The group even has options available for those with pre-existing conditions. Hahn explained that for pre-existing conditions that “could be improved through lifestyle changes (smoking, overweight, high blood pressure) the member is required to enroll in our wellness coaching program, and the medical expenses from those pre-existing conditions are fully sharable among our membership immediately.”

“For other pre-existing conditions that have manifested in the last two years, the medical expenses for the first year are not eligible for sharing,” he continued. “Year two, the pre-existing condition medical expenses are eligible for sharing up to $25,000. The third year is an additional $25,000 (total of $50,000), and the fourth year and later the medical expenses for the pre-existing conditions are shared at 100%.”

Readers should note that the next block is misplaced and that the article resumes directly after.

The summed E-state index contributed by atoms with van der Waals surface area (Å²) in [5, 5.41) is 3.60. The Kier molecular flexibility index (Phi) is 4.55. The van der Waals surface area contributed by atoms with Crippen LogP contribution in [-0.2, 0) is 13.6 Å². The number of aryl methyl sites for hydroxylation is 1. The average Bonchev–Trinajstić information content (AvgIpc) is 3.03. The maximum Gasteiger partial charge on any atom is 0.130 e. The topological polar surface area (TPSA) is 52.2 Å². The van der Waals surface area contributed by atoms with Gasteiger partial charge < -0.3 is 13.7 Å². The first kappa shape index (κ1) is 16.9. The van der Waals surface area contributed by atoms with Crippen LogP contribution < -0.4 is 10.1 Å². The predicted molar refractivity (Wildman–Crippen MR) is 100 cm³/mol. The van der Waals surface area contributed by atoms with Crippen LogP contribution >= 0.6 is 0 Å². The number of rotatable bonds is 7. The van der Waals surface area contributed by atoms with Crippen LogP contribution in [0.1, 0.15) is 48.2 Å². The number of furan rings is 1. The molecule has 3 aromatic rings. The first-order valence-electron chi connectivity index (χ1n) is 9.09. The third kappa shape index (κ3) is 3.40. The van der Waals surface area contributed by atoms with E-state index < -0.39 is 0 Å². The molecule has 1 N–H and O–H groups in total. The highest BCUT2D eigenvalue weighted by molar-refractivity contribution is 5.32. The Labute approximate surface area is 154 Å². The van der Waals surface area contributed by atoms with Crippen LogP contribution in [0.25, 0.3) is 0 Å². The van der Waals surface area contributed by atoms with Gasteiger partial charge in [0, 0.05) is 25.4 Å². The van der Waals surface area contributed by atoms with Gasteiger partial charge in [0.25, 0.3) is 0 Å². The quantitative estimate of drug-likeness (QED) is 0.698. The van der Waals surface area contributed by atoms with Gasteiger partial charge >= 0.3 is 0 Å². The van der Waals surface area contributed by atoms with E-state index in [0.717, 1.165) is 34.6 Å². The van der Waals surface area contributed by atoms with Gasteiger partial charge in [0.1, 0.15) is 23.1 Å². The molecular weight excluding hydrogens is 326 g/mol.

Hahn said that Solidarity is very affordable compared to more traditional insurance. He gave the example of a member who was “paying $2,500 per month for a family of six with a $10,000 family deductible,” and “now with Solidarity HealthShare, his family of six contributes $449 per month with the out-of-pocket costs of $1,500 per year.”

“This family is also comforted that their contributions to Solidarity do not pay for immoral procedures that offend the dignity of the human person,” he added.

Another Catholic health-sharing ministry that sprung out of Obamacare’s coercive requirements was CMF CURO. The group is a joint initiative of the Christus Medicus Foundation and Samaritan Ministries International and was launched in 2014.

Louis Brown, the former director of CMF CURO, told the Daily Signal in 2016 that the group began as part of the “Catholic response to the needs and suffering of today within American health care.”

“We believe as Catholics that problems are best solved closest to the problem, and here, we are able to solve this problem of medical costs and medical needs and health-care needs,” he explained.